Talking Points
October 2018

Don’t Ruin Good Data with Bad Reporting

18DEC668-trending-topics-r1

We live in a world of data. However, to extract value from that data we must compile it, analyze it, and report what we learn. Reports often fail to deliver critical insights or, worse, go unread. Follow the seven reporting habits below to help produce valuable reports and transform data into an insightful story.

  • Know your goals
    By stating your goals, what you’re measuring and what you learn becomes clearer. Just make sure you don’t focus on volume-based metrics—like impressions and followers—which don’t translate to business value. 
  • Map metrics to your goals
    You can’t always get the exact data you need. So instead, determine what data you can extract that gets you closer to your goal. You can’t measure viewer interest in content. But you can measure “time spent on page” to indicate interest.
  • Streamline your data
    Make sure you are working with clean and accurate data. Monitor any links, page actions, and events you are tracking and apply appropriate spam filters when necessary.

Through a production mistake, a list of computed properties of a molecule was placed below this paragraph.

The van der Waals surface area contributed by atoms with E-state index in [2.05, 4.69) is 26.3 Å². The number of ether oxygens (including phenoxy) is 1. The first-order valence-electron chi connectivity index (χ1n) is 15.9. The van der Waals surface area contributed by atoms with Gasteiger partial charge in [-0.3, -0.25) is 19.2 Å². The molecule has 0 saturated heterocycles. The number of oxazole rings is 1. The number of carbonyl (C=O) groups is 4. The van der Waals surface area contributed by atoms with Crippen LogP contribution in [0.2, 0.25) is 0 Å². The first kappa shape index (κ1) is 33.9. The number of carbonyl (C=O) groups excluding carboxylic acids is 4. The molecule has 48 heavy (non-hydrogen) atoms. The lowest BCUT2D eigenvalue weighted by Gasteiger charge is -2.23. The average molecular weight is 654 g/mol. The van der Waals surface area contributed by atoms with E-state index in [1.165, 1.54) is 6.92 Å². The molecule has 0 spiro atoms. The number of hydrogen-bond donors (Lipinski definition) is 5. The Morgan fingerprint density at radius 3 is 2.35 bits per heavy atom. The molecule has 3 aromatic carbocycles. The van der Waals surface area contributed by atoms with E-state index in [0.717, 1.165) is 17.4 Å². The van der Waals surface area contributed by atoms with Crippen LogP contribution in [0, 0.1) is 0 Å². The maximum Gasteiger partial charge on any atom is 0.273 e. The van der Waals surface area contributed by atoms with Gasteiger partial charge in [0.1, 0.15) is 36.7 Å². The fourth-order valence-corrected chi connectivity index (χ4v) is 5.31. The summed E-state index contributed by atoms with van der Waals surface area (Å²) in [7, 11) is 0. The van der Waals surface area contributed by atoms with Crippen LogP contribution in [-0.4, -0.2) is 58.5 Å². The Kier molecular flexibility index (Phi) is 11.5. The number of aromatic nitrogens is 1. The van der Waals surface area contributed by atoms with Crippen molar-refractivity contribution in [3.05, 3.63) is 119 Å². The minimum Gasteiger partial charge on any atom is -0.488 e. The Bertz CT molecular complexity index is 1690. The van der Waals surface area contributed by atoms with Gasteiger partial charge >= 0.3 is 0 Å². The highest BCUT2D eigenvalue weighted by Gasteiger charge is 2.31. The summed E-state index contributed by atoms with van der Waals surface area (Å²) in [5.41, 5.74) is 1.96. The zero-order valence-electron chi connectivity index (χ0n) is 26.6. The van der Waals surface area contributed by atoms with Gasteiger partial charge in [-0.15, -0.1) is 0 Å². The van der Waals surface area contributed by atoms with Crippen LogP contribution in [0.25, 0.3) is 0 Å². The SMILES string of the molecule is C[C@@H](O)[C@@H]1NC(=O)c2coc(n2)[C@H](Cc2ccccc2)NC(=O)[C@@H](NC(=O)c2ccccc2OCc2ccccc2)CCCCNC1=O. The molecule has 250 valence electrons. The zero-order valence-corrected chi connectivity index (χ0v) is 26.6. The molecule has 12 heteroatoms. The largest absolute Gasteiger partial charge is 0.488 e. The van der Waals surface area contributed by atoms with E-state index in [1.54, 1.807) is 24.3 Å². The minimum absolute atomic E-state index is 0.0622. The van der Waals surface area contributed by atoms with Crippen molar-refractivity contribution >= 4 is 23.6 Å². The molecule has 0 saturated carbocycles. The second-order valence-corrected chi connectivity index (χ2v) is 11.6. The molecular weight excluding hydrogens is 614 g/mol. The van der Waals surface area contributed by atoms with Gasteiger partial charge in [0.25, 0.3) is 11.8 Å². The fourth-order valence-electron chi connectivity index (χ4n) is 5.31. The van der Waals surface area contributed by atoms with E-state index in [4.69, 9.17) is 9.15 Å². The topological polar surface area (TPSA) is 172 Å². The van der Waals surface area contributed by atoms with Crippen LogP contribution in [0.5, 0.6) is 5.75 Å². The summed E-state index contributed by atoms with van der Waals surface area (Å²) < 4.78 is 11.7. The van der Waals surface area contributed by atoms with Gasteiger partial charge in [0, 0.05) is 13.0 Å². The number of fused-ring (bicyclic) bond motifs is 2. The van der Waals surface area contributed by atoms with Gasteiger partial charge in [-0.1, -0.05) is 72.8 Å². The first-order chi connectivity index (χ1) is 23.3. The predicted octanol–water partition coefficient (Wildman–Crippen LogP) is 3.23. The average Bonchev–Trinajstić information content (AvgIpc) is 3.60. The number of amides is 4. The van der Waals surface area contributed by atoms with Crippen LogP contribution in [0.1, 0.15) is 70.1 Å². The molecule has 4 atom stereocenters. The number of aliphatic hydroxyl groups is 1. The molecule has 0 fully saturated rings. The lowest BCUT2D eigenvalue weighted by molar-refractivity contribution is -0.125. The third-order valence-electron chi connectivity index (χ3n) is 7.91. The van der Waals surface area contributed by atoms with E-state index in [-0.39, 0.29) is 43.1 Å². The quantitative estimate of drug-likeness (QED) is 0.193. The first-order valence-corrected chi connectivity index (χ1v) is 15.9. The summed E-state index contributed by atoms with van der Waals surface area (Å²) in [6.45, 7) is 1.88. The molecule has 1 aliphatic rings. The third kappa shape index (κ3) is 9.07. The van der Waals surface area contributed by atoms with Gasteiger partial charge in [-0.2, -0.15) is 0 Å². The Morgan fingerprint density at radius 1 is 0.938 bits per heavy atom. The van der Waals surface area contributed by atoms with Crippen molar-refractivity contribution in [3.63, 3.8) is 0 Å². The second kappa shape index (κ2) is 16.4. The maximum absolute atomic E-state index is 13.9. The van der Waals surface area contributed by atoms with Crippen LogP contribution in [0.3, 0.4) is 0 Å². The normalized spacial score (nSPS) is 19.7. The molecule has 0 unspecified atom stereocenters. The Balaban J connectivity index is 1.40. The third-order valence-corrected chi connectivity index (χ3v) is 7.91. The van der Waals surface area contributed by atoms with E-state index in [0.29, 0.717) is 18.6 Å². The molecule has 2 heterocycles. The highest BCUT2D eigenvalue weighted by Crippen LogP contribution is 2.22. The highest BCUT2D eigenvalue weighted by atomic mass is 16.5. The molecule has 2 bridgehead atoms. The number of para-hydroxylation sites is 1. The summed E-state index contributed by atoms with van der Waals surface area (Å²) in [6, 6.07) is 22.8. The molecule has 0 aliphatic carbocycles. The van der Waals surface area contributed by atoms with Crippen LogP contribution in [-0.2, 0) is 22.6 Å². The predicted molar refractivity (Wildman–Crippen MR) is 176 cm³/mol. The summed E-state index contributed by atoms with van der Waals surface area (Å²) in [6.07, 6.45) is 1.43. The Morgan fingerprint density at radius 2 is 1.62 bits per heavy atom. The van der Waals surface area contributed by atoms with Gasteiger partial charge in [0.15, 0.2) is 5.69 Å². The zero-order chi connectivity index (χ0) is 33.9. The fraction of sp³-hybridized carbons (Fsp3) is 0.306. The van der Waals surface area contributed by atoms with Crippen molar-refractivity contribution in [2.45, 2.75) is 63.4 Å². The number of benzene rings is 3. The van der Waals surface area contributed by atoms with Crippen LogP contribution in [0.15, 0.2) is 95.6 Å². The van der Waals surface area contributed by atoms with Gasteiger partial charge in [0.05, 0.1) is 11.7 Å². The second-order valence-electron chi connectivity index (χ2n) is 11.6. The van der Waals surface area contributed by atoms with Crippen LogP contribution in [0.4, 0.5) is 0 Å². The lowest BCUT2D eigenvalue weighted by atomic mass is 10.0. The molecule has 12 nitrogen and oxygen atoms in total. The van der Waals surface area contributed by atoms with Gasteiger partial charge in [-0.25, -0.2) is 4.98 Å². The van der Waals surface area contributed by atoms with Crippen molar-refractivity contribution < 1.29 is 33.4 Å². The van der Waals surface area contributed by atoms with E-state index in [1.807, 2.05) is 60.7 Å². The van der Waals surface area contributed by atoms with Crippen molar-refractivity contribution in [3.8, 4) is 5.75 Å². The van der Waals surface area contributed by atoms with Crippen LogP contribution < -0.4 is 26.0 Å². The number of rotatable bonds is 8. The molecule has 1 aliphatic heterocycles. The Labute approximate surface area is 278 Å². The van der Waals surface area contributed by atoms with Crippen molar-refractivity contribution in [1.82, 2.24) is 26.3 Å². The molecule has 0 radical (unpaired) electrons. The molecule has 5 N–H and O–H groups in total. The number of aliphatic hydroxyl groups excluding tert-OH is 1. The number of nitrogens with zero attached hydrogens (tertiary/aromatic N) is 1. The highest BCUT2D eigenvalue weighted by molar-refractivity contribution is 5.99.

• Explain anomalies and trends
    It’s never enough to simply show the “what.” You must also explain the “why.” If you observe a sudden spike or dip, or detect a trend, you should explain what’s driving those results in your report.
  • Get visual
    Consider how you display each result in your report. Visual charts and graphs have more impact than data tables. Look for ways to combine related data points within one chart to show relationships and correlations.
  • Include relevant details
    Communicating results often requires context. Your audience needs to know what you measured, why it matters, and whether the results are good. So, define your metrics and include benchmarks to help your audience understand what they’re seeing.
  • Consider the future
    Reports help us look back to see what happened. But we still need to apply what we learn in order to improve. Each reporting cycle should deliver insight about what is or isn’t working and include a plan for applying this new knowledge.

You’ve likely heard the expression “if it’s worth doing, it’s worth doing well.” Well, it applies here. Building up your reporting muscles lets you deliver effective reports with deeper insights and, ultimately, better programs and positive outcomes.

Based on From Data to Actionable Intelligence: How Not to Sabotage Good Data With Bad Reporting by Jennifer Scheer.

Comment / Share on Facebook / Post on Twitter
(will not be published)